A great white shark begins attacking Amity beach goers. The mayor is eager to sweep the matter under the sand dunes, to keep tourism booming. A sheriff, fisherman and scientist are forced to deal with the problem. This cross section of above and below the waterline depicts the shark baring its teeth, pointing towards the unsuspecting swimmer. The large shark in light blue tones is balanced by the small, red title text because the colour appears heavier.

Kwik Tip: A large, light shape can be balanced by a corresponding small, dark shape.


6. American Beauty (1999)

A father experiencing a midlife crisis fantasises about a schoolgirl surrounded by red rose petals. This poster is a perfect example of visual texture. The background consists entirely of an image of beautiful skin, demonstrating it’s youthful, soft, supple textural qualities. The fact that the female’s stomach is bare subtly implies nudity. As a result the poster refers to the film’s sensitive themes of sexual frustration and beauty without being vulgar.

Kwik Tip: Don’t underestimate the power of visual texture and subtle sophistication.


7. A Clockwork Orange (1971)

Alex enjoys participating in violence, so he undergoes experimental therapy in prison. The treatment makes him sick at the sight of violence preventing him from engaging in self-defence. The text and visual information are combined in this design. The triangular shape of the ‘A’ has been enlarged to encompass Alex, however, his hand is not contained within the triangle. Instead, his emerging fist creates a sense of depth, which reveals the transition from his shadowy past.

Kwik Tip: The text and images in your design should work together, to communicate the same message.


8. The Truman Show (1998)

Truman’s entire life is filmed for a live TV show. He eventually realises, after a series of strange events that he is surrounded by actors and lives on an enclosed set. The tessellated squares on this poster are photos of Truman’s world. When combined, these small images form a large-scale portrait of Truman. Such extensive repetition communicates his mundane daily routine and reinforces that each moment of his life is caught on camera.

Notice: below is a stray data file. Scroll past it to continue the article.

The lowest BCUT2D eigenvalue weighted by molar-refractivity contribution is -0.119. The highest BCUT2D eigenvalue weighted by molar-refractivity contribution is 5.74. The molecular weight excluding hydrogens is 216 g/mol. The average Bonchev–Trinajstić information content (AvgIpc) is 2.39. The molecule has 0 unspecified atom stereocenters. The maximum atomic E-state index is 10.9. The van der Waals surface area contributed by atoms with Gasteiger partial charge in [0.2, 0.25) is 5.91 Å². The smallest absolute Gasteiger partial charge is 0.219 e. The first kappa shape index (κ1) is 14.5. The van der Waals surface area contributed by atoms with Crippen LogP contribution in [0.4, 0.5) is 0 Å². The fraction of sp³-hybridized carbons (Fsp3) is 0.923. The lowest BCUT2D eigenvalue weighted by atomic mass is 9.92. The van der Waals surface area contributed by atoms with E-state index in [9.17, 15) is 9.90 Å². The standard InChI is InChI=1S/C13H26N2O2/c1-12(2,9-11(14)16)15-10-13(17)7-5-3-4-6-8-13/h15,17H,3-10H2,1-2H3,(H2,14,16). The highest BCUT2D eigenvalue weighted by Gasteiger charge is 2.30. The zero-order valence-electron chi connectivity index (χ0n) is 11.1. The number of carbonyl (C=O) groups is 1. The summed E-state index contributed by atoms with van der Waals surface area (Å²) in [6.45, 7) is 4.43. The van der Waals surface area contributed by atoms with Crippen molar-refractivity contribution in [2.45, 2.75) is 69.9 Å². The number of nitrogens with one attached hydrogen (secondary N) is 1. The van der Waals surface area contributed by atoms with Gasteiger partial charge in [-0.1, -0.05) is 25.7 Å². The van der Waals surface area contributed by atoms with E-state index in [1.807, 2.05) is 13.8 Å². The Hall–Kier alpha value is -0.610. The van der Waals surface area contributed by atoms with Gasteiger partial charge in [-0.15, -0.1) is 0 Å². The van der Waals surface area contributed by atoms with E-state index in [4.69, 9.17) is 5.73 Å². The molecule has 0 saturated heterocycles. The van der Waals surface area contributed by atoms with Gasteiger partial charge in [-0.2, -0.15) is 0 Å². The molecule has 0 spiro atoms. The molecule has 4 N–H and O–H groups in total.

Kwik Tip: Use large format to your advantage, by repeating your main message, with slight variation to add interest.


9. Casablanca (1942)

Nazis, refugees and resistance fighters alike pass through Casablanca, where Rick’s nightclub caters to a variety of corrupt clientele. He has the power to help a past lover and her husband escape to America, however Rick’s bitter feelings may get in the way. The text changes in font, size, colour and orientation. This establishes a hierarchy of textual information. The large title with a drop shadow captures your attention first, followed by the actors’ names.

Kwik Tip: Use different text sizes to highlight information in order of importance.


10. Star Wars (1977)

When Luke and Hans rescue Leia, they become entangled in a race to destroy Darth Vader’s Death Star. This poster demonstrates contrasts in size, colour, tone and direction. Darth Vader’s mask is enlarged when compared to the figures of the other characters. The cool, dark tones of the mask conflicts with the warm, bright, gold that surrounds Luke and Leia. The path of the spaceships curve in the opposite direction to the outline of Vader’s cloak.

Kwik Tip: Use contrasting shapes, colours and directional lines to indicate conflict.


Evidently, these posters successfully inform the viewer about the movie, using simple design techniques that you can try.